Constantly exploring how environment shapes us as humans, Hong Kong artist Armechan takes on the city’s concrete jungle as a bustling source of inspiration. Behind the pseudonym is Man Chi Loy. After training at the Art Studio, UC Davis, Man returned to his home city of Hong Kong in 1997, and was immediately struck by how small the space is compared to California. Investigating the relationship between urban inhabitants and their surroundings, Man’s art explores turbulence as natural and inevitable in the vibrancy of the metropolis, a place where towering skyscrapers exist side by side with historical sites.
As an artist whose artworks critically look into issues of modern city life and cityscape, Man was the recipient of an array of prizes in local competitions, including a finalist of the Sovereign Asian Art Prize 2006, runner up in Art Hong Kong 2013, and second runner up in the Hong Kong Human Rights Arts Prize 2015.
As an artist, Man has trained his mind to be always on the prowl for everyday moments that might be suitable materials for critical thinking and creative practices, particularly related to material aspects of land and urban space.
“As an artist living in Hong Kong the concrete jungle, I am intrigued about the relationship between creativity and the living space.” — Armechan
Visualizing Routine Fantasy
NONAGON.style: First of all, would you tell us a bit about your background?
Armechan: My name is Man Chi Loy. I like to use Armechan as my artist name. I graduated from UC Davis, California with a degree of fine art and I begin to live and work in Hong Kong since 1997.
This year your artworks were showcased at the Affordable Art Fair. What did you unveil at the show?
I showed four different sets of artworks during Affordable Art Fair, three of which were represented by a local gallery [Our Gallery] and the other was represented by a UK gallery.
How would you describe your art style?
I would describe my art as “Urban Landscape” as I am always intrigued by the relationship between creativity and living space, living in this concrete jungle of Hong Kong.
Tell us about what you do and the type of art you make. What do you tackle in your art?
I like to use photography and painting as my medium, and recently I started etching again (I majored in etching at college).
Do wider, and more open spaces nurture creativity? Are [our] physical and mental activities limited by cramped environments? How do urbanites go about their daily routines while dealing with urban problems such as noise, pollution, traffic, and commerce? Do the space limitations I have as an artist, working in a tiny studio, reflect the life of others in a congested city?
“I am looking for decent people in cramped environment as well as the future of me.” — Armechan
Who or what do you look to for design inspiration?
When I was young, I liked Jackson Pollack and Abstract Expressionism. Now, I admire the details of contemporary Japanese artists, such as Takashi Murakami.
How does living where you do affect your art?
I love to live in an inspiring, complex city, such as Hong Kong. I lived in Amsterdam in the last two years. To me it’s a perfect place for living but not for creating art.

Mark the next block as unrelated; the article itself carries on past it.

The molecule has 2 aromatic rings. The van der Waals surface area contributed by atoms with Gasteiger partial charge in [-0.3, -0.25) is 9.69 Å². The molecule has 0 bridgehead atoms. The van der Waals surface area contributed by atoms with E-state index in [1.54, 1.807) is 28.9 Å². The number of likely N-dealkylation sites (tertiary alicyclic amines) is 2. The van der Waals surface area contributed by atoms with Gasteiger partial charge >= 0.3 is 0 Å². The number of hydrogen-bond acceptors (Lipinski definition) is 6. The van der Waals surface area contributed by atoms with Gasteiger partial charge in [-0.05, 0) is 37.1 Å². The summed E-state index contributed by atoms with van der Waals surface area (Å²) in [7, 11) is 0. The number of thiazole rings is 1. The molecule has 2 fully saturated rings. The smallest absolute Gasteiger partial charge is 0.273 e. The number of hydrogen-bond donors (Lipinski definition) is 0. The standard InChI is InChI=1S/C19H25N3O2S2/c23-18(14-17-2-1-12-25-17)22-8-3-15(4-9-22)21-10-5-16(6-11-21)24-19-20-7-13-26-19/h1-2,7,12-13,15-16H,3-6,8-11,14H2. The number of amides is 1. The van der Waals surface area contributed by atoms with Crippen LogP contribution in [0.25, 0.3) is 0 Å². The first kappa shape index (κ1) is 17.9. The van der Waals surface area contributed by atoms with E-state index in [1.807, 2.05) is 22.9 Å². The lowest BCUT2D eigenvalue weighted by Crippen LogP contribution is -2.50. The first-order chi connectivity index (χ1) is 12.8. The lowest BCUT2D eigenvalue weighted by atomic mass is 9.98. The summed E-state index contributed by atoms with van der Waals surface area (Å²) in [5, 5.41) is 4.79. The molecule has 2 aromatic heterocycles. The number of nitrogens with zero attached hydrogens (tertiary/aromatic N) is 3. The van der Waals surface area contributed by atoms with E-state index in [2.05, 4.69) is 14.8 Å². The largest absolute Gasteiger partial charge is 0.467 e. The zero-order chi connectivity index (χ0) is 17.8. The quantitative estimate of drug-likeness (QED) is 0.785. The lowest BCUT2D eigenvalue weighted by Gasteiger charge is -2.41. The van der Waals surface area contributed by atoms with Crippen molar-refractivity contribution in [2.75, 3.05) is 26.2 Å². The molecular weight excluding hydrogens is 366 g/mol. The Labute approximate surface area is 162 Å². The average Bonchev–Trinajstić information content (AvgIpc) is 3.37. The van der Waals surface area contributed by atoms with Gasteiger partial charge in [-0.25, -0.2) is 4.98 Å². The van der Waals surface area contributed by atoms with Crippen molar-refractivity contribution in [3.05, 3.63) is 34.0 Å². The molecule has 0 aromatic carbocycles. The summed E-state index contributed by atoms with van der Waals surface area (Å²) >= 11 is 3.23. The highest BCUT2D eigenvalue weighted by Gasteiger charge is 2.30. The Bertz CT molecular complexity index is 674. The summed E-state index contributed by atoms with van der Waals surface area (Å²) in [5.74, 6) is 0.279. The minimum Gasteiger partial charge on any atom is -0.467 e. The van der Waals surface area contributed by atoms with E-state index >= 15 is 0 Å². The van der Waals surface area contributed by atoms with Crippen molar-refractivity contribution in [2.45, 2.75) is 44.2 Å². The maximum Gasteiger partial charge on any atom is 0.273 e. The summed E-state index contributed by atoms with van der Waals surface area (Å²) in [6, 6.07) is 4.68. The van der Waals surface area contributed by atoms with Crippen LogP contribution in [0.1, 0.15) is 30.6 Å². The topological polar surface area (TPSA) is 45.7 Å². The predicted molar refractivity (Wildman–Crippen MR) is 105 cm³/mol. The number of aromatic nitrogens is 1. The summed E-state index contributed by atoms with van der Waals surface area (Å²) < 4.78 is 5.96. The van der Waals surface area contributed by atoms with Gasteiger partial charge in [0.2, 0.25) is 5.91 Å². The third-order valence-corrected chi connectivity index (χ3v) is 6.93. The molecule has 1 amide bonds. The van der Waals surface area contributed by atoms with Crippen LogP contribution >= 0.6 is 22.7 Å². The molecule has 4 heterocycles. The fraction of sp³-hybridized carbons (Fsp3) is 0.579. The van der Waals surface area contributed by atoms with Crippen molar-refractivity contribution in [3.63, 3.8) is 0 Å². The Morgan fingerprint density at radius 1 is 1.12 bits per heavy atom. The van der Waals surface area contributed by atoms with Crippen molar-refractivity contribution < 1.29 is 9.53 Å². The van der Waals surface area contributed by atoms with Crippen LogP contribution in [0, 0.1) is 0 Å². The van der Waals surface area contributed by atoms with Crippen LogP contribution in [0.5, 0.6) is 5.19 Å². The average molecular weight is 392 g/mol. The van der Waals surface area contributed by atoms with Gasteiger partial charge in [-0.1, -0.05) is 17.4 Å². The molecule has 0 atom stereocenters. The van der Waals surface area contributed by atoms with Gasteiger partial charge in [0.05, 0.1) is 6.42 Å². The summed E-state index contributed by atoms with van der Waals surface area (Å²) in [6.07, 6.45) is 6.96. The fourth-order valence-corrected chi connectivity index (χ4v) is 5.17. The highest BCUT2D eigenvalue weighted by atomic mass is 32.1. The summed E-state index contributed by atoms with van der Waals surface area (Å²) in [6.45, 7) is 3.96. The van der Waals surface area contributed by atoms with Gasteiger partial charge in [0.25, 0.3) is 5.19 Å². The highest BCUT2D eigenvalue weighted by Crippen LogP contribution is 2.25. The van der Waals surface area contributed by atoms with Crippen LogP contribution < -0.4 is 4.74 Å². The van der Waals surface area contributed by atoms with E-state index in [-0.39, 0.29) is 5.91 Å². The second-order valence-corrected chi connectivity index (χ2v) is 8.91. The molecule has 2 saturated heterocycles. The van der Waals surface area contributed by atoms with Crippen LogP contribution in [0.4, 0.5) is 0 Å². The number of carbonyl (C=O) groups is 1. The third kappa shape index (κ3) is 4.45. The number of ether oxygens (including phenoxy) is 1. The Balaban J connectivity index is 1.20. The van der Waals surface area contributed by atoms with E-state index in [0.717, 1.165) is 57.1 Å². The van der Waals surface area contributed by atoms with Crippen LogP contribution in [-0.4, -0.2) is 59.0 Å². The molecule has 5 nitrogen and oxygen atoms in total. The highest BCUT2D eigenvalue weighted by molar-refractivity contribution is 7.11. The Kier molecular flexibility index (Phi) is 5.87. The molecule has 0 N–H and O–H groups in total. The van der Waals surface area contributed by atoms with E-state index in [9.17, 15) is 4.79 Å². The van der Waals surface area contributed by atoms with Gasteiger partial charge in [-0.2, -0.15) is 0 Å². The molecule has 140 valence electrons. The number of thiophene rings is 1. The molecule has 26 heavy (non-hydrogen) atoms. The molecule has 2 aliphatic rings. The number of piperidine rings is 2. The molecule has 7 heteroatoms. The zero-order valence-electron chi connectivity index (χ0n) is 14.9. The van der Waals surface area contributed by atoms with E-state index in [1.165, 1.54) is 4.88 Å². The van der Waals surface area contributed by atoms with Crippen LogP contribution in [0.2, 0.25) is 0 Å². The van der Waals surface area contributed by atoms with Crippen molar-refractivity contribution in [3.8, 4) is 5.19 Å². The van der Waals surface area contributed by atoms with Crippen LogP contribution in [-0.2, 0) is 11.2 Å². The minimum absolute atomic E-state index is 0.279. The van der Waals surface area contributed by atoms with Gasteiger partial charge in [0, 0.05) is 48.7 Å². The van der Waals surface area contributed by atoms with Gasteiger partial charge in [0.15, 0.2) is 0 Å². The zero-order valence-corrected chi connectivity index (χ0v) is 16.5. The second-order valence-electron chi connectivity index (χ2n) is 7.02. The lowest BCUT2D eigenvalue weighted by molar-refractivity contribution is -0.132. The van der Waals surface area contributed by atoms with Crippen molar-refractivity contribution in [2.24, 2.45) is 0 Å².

What would you like to achieve through your art?
My works reflect my creative process out of daily routine. I just want my art to reach more people. The inspiration process begins with a series of snapshots of people at work in the city streets. I reinterpret these scenes as a series of small paintings rather than a single large painting. Reducing the size of works, without changing the impact of its statement, is the goal of [my collection] ROUTINE FANTASY.
ROUTINE FANTASY has two intentions. First, it explores the mystery behind what people think about when they perform their daily jobs. My conjectures about the scenes are added when I created the paintings. Second, I place myself into tedious and routine labor by painting similar images over and over again, mirroring the everyday lives of many locals. Fantasy and imagination are needed to sustain my passion for creative endeavors. They help me complete my work. We may never know what people are thinking while performing their daily routines, but you can notice their minds are away from their duties and shifting their focus to contemplate life or scrutinize the world around them. Although it is difficult to read through the faces of strangers, we can be sure that imagination, humor, and inspiration are important to motivate people moving forward, day after day.
Charting Urban Landscape
At a time when Hong Kong has experienced unprecedented levels of rubbish washing up on coastlines and beaches, NGO Ocean Recovery Alliance launched the project “Grate Art” in collaboration with seven leading local and Chinese artists, to install ceramic art tiles on pavements above storm drains aiming to raise public awareness on keeping the ocean clean.
Armechan is among the artists who designed tiles, and his one inspired by Gustav Klimt’s painting Kiss with a contemporary twist is installed above a storm grate in the Southern district, serving to remind the public the detrimental effects of littering in storm grates.
What are some upcoming projects we should look out for?
I will have a solo exhibition [in] Sham Shui Po on July 13. Sham Shui Po is the poorest area in Hong Kong. I think it’s very challenging to show artworks in a poor area, and I’m really looking forward to what kind of impact it will bring.
*This interview has been edited for clarity and length.
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